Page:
A soldier makes a salad at a dining facility at Fort Knox, Ky, on April 12, 2023. (U.S. Army)
AUSTIN, Texas – The Army has delayed a program to solicit restaurant partners to help run base dining facilities and instead plans to get soldiers greater access to food already available on posts, service officials said.
The new plan will include allowing soldiers to spend money in commissaries that was earmarked for dining facilities, according to leaders with Army Materiel Command.
“We took a step back,” said Lt. Gen. Chris Mohan, deputy commander of the command, which oversees resources and facilities on bases.
Earlier this year, the Army attempted to find restaurant partners to contract with the service in a similar way that some do with large college campuses. But service leaders later realized their plan would require Congress to change some laws.
“When we started peeling this one back, I was shocked at the amount of regulatory and congressional oversight that we get that impacts the way that we do operations,” Mohan said.
Despite stalling the program for now, the Army still wants to pursue it, he said.
Restaurant partnerships have the support of top Army leaders, including Army Secretary Christine Wormuth, who said the move would make dining facilities more attractive and accessible to soldiers.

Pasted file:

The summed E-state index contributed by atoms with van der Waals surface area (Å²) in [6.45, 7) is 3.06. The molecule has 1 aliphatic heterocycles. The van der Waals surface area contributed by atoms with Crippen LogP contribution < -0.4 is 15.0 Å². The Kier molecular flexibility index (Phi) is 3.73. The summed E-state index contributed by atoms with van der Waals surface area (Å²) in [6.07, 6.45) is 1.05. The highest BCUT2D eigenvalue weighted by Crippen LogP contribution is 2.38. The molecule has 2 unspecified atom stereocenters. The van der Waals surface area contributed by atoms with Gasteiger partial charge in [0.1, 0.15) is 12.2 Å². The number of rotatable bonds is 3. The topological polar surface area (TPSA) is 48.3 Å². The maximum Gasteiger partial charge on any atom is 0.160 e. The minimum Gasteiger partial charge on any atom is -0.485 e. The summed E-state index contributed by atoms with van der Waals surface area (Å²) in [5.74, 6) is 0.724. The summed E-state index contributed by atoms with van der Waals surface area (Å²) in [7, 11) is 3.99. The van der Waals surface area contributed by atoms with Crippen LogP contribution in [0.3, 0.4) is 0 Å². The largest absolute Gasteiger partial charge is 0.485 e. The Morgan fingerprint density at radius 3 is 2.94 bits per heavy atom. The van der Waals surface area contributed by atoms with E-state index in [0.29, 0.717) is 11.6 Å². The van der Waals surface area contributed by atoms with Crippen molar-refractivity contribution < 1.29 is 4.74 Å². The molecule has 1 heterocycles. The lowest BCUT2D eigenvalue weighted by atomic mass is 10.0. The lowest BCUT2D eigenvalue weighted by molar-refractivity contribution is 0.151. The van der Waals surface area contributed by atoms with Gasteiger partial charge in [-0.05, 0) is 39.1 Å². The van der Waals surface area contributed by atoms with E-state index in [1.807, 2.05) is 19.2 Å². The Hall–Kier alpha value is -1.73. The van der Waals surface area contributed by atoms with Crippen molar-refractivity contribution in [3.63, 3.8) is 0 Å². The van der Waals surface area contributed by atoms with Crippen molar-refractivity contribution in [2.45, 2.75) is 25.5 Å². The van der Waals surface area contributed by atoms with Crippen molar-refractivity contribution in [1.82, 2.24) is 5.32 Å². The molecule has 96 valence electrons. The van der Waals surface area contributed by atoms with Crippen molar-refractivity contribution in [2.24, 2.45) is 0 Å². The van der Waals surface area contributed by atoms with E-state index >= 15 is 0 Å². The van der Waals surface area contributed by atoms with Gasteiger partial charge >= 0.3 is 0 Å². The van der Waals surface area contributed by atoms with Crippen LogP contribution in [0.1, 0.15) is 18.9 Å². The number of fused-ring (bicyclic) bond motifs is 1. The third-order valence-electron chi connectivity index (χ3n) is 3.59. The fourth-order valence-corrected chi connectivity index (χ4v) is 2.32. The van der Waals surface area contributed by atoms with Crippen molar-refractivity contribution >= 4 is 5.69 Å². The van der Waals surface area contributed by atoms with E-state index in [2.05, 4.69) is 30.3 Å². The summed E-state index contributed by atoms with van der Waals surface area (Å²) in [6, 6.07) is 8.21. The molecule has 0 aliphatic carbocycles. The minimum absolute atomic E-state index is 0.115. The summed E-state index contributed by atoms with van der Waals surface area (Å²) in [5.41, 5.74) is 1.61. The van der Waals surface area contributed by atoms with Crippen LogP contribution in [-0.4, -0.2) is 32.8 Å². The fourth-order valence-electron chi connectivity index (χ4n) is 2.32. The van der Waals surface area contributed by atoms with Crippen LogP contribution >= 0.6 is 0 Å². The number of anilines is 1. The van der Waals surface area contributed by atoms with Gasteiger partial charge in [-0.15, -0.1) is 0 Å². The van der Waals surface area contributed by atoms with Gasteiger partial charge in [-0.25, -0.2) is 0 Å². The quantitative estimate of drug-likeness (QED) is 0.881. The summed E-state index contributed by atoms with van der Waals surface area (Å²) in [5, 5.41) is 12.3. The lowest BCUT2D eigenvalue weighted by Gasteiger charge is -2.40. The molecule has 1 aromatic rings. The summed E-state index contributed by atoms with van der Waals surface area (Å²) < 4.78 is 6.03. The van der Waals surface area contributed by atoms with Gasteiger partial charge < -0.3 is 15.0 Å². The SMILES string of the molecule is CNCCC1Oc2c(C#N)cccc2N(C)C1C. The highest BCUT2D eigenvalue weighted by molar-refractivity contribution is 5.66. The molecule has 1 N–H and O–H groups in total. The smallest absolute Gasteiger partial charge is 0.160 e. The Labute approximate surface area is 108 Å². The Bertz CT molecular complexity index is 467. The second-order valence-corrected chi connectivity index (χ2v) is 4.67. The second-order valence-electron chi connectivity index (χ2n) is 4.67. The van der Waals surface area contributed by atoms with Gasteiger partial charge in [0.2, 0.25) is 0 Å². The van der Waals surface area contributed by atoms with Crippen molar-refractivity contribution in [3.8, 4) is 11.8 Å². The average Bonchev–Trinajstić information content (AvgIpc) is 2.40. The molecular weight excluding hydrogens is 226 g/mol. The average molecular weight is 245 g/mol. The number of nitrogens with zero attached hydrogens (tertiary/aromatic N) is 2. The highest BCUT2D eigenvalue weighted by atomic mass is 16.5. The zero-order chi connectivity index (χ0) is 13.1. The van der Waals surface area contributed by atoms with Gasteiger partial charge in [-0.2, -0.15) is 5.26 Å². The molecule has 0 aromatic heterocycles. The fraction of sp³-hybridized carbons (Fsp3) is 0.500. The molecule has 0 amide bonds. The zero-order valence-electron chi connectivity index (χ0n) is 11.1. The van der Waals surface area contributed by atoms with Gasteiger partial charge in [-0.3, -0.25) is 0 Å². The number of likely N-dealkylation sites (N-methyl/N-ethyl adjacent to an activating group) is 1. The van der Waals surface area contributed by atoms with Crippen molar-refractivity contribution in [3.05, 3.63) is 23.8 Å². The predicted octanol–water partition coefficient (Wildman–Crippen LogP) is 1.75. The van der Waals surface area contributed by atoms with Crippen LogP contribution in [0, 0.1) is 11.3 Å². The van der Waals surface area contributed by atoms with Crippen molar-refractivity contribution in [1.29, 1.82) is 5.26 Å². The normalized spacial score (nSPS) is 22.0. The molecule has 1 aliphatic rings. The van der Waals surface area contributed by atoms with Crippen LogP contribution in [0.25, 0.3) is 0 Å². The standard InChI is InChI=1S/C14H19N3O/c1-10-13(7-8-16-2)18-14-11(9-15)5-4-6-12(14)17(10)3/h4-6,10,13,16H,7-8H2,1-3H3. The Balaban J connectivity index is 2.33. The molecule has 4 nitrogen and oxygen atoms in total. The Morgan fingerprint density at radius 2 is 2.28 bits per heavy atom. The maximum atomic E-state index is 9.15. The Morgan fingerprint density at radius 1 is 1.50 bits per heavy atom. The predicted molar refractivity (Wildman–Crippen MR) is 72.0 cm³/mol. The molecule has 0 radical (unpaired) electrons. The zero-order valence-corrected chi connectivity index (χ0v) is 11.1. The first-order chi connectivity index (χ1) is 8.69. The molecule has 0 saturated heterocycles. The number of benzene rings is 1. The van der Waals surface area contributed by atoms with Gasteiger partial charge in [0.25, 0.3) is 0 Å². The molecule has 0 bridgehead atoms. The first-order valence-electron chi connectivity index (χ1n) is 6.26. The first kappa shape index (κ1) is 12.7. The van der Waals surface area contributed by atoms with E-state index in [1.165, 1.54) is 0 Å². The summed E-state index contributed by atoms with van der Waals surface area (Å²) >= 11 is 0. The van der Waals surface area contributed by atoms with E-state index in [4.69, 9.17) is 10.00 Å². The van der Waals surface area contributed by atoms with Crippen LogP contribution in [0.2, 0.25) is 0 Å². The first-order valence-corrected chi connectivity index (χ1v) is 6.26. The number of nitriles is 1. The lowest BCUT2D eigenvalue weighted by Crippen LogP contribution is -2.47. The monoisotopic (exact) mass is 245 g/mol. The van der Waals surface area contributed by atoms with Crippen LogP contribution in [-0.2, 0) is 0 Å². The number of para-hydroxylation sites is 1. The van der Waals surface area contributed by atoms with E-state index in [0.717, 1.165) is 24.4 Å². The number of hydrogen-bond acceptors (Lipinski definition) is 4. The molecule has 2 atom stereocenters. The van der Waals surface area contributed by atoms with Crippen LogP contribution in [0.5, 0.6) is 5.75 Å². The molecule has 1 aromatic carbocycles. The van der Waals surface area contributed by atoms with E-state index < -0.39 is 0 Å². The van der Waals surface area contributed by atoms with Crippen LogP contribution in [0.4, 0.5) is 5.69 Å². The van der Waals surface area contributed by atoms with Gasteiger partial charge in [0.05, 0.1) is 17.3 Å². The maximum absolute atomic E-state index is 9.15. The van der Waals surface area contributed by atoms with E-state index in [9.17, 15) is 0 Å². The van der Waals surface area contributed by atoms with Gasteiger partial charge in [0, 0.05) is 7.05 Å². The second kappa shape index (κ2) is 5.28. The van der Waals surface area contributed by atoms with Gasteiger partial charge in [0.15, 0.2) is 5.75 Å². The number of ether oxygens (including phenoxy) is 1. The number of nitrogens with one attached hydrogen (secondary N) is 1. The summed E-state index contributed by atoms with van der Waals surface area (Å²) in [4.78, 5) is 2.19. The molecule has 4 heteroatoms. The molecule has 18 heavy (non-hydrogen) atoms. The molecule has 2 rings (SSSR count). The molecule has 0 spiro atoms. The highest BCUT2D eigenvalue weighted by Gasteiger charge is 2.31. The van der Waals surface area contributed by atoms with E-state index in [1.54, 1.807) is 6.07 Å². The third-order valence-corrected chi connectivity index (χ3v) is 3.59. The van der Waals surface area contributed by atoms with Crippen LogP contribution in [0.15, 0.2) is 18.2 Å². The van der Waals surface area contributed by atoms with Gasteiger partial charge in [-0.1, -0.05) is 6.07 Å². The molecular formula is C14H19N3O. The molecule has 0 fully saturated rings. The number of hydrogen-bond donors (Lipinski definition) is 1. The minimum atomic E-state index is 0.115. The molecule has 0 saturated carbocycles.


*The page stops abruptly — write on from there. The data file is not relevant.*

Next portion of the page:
Mohan, who has joined forces with two other generals at the Army headquarters and the Combat Arms Support Command, said they are now working with the Defense Department to make legislative proposals to change laws and give the Army more flexibility in feeding soldiers. It’s too early in the process to identify specific recommendations, he said.
Meanwhile, the three generals are working other aspects of feeding soldiers that can be done within the service, such as creating a program that allows soldiers to buy healthy foods in commissaries using their dining facility meal entitlement, getting contractors into dining facilities during times when soldiers are away and improving transportation at large installations to help soldiers without vehicles get around.
Junior soldiers living in the barracks do not receive the roughly $450 a month of subsistence allowance, but instead get an entitlement of three meals a day in the dining facility. Any of the entitlement not used in the dining facility is lost.
The Army is looking for a management system that will allow soldiers to use that entitlement at commissaries to buy nutritionally approved options, Mohan said. He envisions it functioning similar to government-funded nutrition programs, which provide users a card they can swipe at the grocery store register and have approved items automatically deducted from the total.
“We are actively engaging with both [the Defense Commissary Agency] and [the Army and Air Force Exchange Service] and a number of other partners in order to make immediate enhancements to the way that we’re doing business across our installations,” Mohan said.
While that work continues, Army Materiel Command sent a team of observers this month to Fort Cavazos to help implement best practices and find room for improvement. The Texas base will be first in line for some of these changes after a challenging summer.